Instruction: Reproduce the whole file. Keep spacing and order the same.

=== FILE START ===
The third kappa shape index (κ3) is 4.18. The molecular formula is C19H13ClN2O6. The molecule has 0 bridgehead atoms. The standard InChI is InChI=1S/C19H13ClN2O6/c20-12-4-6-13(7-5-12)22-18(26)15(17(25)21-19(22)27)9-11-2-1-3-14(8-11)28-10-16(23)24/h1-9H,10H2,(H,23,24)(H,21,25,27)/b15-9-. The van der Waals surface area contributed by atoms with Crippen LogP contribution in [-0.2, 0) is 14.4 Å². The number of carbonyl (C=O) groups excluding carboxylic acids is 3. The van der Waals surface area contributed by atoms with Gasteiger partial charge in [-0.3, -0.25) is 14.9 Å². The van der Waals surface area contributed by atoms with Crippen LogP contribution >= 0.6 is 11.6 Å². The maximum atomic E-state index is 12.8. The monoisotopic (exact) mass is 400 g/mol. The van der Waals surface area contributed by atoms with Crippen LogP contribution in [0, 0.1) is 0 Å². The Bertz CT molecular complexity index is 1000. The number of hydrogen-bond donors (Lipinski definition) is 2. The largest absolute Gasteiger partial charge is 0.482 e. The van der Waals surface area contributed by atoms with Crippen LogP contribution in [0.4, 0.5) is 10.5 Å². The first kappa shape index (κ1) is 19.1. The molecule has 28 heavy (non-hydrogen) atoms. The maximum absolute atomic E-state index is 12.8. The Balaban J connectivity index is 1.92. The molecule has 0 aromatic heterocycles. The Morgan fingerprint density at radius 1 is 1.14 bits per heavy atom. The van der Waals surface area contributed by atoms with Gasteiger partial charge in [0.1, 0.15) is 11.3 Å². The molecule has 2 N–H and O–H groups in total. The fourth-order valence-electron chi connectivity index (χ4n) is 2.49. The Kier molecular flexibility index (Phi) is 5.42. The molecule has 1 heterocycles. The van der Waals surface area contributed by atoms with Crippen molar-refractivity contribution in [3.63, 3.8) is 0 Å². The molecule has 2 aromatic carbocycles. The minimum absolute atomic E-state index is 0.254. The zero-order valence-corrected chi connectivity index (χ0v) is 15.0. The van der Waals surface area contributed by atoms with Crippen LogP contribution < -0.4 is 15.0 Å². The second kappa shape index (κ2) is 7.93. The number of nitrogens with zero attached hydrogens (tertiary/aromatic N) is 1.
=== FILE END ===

The third kappa shape index (κ3) is 4.18. The molecular formula is C19H13ClN2O6. The molecule has 0 bridgehead atoms. The standard InChI is InChI=1S/C19H13ClN2O6/c20-12-4-6-13(7-5-12)22-18(26)15(17(25)21-19(22)27)9-11-2-1-3-14(8-11)28-10-16(23)24/h1-9H,10H2,(H,23,24)(H,21,25,27)/b15-9-. The van der Waals surface area contributed by atoms with Crippen LogP contribution in [-0.2, 0) is 14.4 Å². The number of carbonyl (C=O) groups excluding carboxylic acids is 3. The van der Waals surface area contributed by atoms with Gasteiger partial charge in [-0.3, -0.25) is 14.9 Å². The van der Waals surface area contributed by atoms with Crippen LogP contribution >= 0.6 is 11.6 Å². The maximum atomic E-state index is 12.8. The monoisotopic (exact) mass is 400 g/mol. The van der Waals surface area contributed by atoms with Crippen LogP contribution in [0, 0.1) is 0 Å². The Bertz CT molecular complexity index is 1000. The number of hydrogen-bond donors (Lipinski definition) is 2. The largest absolute Gasteiger partial charge is 0.482 e. The van der Waals surface area contributed by atoms with Crippen LogP contribution in [0.4, 0.5) is 10.5 Å². The first kappa shape index (κ1) is 19.1. The molecule has 28 heavy (non-hydrogen) atoms. The maximum absolute atomic E-state index is 12.8. The Balaban J connectivity index is 1.92. The molecule has 0 aromatic heterocycles. The Morgan fingerprint density at radius 1 is 1.14 bits per heavy atom. The van der Waals surface area contributed by atoms with Gasteiger partial charge in [0.1, 0.15) is 11.3 Å². The molecule has 2 N–H and O–H groups in total. The fourth-order valence-electron chi connectivity index (χ4n) is 2.49. The Kier molecular flexibility index (Phi) is 5.42. The molecule has 1 heterocycles. The van der Waals surface area contributed by atoms with Crippen molar-refractivity contribution in [3.63, 3.8) is 0 Å². The molecule has 2 aromatic carbocycles. The minimum absolute atomic E-state index is 0.254. The zero-order valence-corrected chi connectivity index (χ0v) is 15.0. The van der Waals surface area contributed by atoms with Crippen LogP contribution < -0.4 is 15.0 Å². The second kappa shape index (κ2) is 7.93. The number of nitrogens with zero attached hydrogens (tertiary/aromatic N) is 1.